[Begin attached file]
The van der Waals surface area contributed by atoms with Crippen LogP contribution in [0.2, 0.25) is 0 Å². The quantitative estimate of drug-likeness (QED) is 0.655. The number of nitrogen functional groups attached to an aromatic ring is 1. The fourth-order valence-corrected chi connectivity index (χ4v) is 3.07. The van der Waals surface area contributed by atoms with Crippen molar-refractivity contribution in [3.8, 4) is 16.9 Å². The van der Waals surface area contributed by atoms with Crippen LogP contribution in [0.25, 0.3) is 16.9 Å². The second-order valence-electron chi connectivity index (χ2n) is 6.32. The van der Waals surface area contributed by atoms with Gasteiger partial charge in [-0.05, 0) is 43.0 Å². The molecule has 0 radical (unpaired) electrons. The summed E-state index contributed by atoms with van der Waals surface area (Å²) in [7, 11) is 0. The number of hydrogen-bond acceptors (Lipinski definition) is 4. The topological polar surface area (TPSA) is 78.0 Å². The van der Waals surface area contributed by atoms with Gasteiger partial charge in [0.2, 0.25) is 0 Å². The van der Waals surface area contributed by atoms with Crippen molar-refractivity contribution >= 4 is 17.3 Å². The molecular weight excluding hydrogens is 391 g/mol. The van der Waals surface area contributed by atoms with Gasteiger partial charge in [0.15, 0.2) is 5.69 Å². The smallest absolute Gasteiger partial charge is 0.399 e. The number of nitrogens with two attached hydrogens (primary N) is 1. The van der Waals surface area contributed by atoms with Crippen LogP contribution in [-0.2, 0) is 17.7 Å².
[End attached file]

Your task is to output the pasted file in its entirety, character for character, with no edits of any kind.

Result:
The van der Waals surface area contributed by atoms with Crippen LogP contribution in [0.2, 0.25) is 0 Å². The quantitative estimate of drug-likeness (QED) is 0.655. The number of nitrogen functional groups attached to an aromatic ring is 1. The fourth-order valence-corrected chi connectivity index (χ4v) is 3.07. The van der Waals surface area contributed by atoms with Crippen molar-refractivity contribution in [3.8, 4) is 16.9 Å². The van der Waals surface area contributed by atoms with Crippen LogP contribution in [0.25, 0.3) is 16.9 Å². The second-order valence-electron chi connectivity index (χ2n) is 6.32. The van der Waals surface area contributed by atoms with Gasteiger partial charge in [-0.05, 0) is 43.0 Å². The molecule has 0 radical (unpaired) electrons. The summed E-state index contributed by atoms with van der Waals surface area (Å²) in [7, 11) is 0. The number of hydrogen-bond acceptors (Lipinski definition) is 4. The topological polar surface area (TPSA) is 78.0 Å². The van der Waals surface area contributed by atoms with Gasteiger partial charge in [0.2, 0.25) is 0 Å². The van der Waals surface area contributed by atoms with Crippen molar-refractivity contribution >= 4 is 17.3 Å². The molecular weight excluding hydrogens is 391 g/mol. The van der Waals surface area contributed by atoms with Gasteiger partial charge in [0.15, 0.2) is 5.69 Å². The smallest absolute Gasteiger partial charge is 0.399 e. The number of nitrogens with two attached hydrogens (primary N) is 1. The van der Waals surface area contributed by atoms with Crippen LogP contribution in [-0.2, 0) is 17.7 Å².